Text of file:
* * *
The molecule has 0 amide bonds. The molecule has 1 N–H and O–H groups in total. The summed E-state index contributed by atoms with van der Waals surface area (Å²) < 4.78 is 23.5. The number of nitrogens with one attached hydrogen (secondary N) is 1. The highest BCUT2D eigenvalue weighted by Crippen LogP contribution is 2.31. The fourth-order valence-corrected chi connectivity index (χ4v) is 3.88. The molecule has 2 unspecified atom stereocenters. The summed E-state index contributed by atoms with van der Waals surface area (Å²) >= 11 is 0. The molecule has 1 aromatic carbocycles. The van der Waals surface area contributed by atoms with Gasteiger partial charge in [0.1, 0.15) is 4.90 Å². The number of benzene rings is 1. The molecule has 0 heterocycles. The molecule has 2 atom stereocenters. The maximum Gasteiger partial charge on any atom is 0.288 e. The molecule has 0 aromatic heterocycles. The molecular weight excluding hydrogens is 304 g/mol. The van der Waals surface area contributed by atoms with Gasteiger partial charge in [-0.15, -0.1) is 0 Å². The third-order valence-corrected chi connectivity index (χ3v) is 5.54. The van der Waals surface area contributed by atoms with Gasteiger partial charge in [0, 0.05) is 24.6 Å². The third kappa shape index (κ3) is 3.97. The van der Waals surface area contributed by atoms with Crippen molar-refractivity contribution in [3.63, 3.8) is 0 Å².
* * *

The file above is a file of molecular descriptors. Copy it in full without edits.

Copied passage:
The molecule has 0 amide bonds. The molecule has 1 N–H and O–H groups in total. The summed E-state index contributed by atoms with van der Waals surface area (Å²) < 4.78 is 23.5. The number of nitrogens with one attached hydrogen (secondary N) is 1. The highest BCUT2D eigenvalue weighted by Crippen LogP contribution is 2.31. The fourth-order valence-corrected chi connectivity index (χ4v) is 3.88. The molecule has 2 unspecified atom stereocenters. The summed E-state index contributed by atoms with van der Waals surface area (Å²) >= 11 is 0. The molecule has 1 aromatic carbocycles. The van der Waals surface area contributed by atoms with Gasteiger partial charge in [0.1, 0.15) is 4.90 Å². The number of benzene rings is 1. The molecule has 0 heterocycles. The molecule has 2 atom stereocenters. The maximum Gasteiger partial charge on any atom is 0.288 e. The molecule has 0 aromatic heterocycles. The molecular weight excluding hydrogens is 304 g/mol. The van der Waals surface area contributed by atoms with Gasteiger partial charge in [-0.15, -0.1) is 0 Å². The third-order valence-corrected chi connectivity index (χ3v) is 5.54. The van der Waals surface area contributed by atoms with Gasteiger partial charge in [0, 0.05) is 24.6 Å². The third kappa shape index (κ3) is 3.97. The van der Waals surface area contributed by atoms with Crippen molar-refractivity contribution in [3.63, 3.8) is 0 Å².